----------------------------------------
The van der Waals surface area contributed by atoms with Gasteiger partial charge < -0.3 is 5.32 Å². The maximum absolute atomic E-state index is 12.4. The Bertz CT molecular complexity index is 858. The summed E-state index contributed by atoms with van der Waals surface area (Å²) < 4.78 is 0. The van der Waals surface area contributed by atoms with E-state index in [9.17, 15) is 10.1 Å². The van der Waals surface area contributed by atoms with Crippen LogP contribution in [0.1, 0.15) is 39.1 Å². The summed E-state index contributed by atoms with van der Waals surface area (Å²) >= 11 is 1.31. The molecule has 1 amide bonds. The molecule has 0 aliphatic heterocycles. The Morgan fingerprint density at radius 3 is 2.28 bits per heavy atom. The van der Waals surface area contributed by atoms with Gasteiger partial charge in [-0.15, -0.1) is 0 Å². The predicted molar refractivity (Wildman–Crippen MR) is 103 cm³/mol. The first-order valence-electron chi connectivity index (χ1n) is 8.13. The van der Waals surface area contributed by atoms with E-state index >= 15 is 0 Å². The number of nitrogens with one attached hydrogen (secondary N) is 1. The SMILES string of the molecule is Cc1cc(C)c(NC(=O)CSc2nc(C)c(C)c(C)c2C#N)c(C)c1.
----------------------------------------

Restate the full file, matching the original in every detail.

The van der Waals surface area contributed by atoms with Gasteiger partial charge < -0.3 is 5.32 Å². The maximum absolute atomic E-state index is 12.4. The Bertz CT molecular complexity index is 858. The summed E-state index contributed by atoms with van der Waals surface area (Å²) < 4.78 is 0. The van der Waals surface area contributed by atoms with E-state index in [9.17, 15) is 10.1 Å². The van der Waals surface area contributed by atoms with Crippen LogP contribution in [0.1, 0.15) is 39.1 Å². The summed E-state index contributed by atoms with van der Waals surface area (Å²) >= 11 is 1.31. The molecule has 1 amide bonds. The molecule has 0 aliphatic heterocycles. The Morgan fingerprint density at radius 3 is 2.28 bits per heavy atom. The van der Waals surface area contributed by atoms with Gasteiger partial charge in [-0.15, -0.1) is 0 Å². The predicted molar refractivity (Wildman–Crippen MR) is 103 cm³/mol. The first-order valence-electron chi connectivity index (χ1n) is 8.13. The van der Waals surface area contributed by atoms with E-state index >= 15 is 0 Å². The number of nitrogens with one attached hydrogen (secondary N) is 1. The SMILES string of the molecule is Cc1cc(C)c(NC(=O)CSc2nc(C)c(C)c(C)c2C#N)c(C)c1.